A chart like the one above can help clients visualize that markets today are not what they were 10 years ago. Portfolios and investor psychology need to adapt.

The bottom line

Helping clients appreciate the full meaning of "Past performance is no guarantee of future results" can be a lonelier, less trodden path than the approach that focuses on the latest winning investment. If the less common, more challenging path is the direction you as an advisor are headed--and it's the direction you are guiding your clients--rest assured, you won't be alone. Russell Investments will be on that same road with you. After all, our job is to allocate multi-asset portfolios for the next 10 years, not the last 10 years. Wayne Gretzky once said, "I skate to where the puck is going to be, not to where it has been." To us, that means investing in non-U.S. developed and emerging market equities in today's markets.

1 As of September 30, 2018. Based on MSCI World ex U.S. IMI Index market capitalization as a percentage of MSCI ACWI IMI and MSCI Frontier Markets IMI Indexes.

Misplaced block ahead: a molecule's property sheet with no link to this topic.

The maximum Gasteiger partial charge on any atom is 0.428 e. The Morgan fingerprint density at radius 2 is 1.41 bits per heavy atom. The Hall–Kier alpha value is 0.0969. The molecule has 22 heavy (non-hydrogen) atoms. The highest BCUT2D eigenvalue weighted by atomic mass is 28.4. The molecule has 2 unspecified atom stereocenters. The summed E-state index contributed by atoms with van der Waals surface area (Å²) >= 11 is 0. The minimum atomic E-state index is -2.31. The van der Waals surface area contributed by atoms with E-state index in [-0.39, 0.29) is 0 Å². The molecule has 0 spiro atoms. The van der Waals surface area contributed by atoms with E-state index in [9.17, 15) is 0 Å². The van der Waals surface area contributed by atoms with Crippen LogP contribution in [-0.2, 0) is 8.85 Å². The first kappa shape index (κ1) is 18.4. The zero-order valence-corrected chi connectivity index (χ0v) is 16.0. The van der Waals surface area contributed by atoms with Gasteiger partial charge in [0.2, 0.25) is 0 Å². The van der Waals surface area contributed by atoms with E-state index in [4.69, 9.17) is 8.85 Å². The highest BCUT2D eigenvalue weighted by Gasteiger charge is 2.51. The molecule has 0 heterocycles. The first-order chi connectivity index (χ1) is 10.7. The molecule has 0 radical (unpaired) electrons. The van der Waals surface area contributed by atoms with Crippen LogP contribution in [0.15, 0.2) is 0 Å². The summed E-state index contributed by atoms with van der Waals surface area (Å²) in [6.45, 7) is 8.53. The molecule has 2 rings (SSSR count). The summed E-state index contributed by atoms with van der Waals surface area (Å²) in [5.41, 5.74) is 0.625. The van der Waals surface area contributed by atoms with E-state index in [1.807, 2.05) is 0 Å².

2 As of September 30, 2018.  Represented by Morningstar US Fund Foreign Large Blend, Foreign Large Growth, Foreign Large Value, Foreign Small/Mid Blend, Foreign Small/Mid Growth and Foreign Small/Mid Value categories 

3 As of September 30, 2018. Based on MSCI Emerging Markets IMI Index as a percentage of MSCI ACWI IMI and MSCI Frontier Markets IMI Indexes. 

4 As of September 30, 2018.  Represented by Morningstar US Fund Diversified Emerging Markets category 

5 As of September 30, 2018. Based on MSCI USA IMI Index market capitalization as a percentage of MSCI ACWI IMI and MSCI Frontier Markets IMI Indexes.

6 As of September 30, 2018.  Represented by Morningstar US Fund Large Blend, Large Growth, Large Value, Mid-Cap Blend, Mid-Cap Growth, Mid-Cap Value, Small Blend, Small Growth and Small Value categories 

7 Source:

8 Source: Emerging Market Equity based on MSCI Emerging Markets Index and International Developed Equity based on MSCI EAFE Index for the calendar year 2017.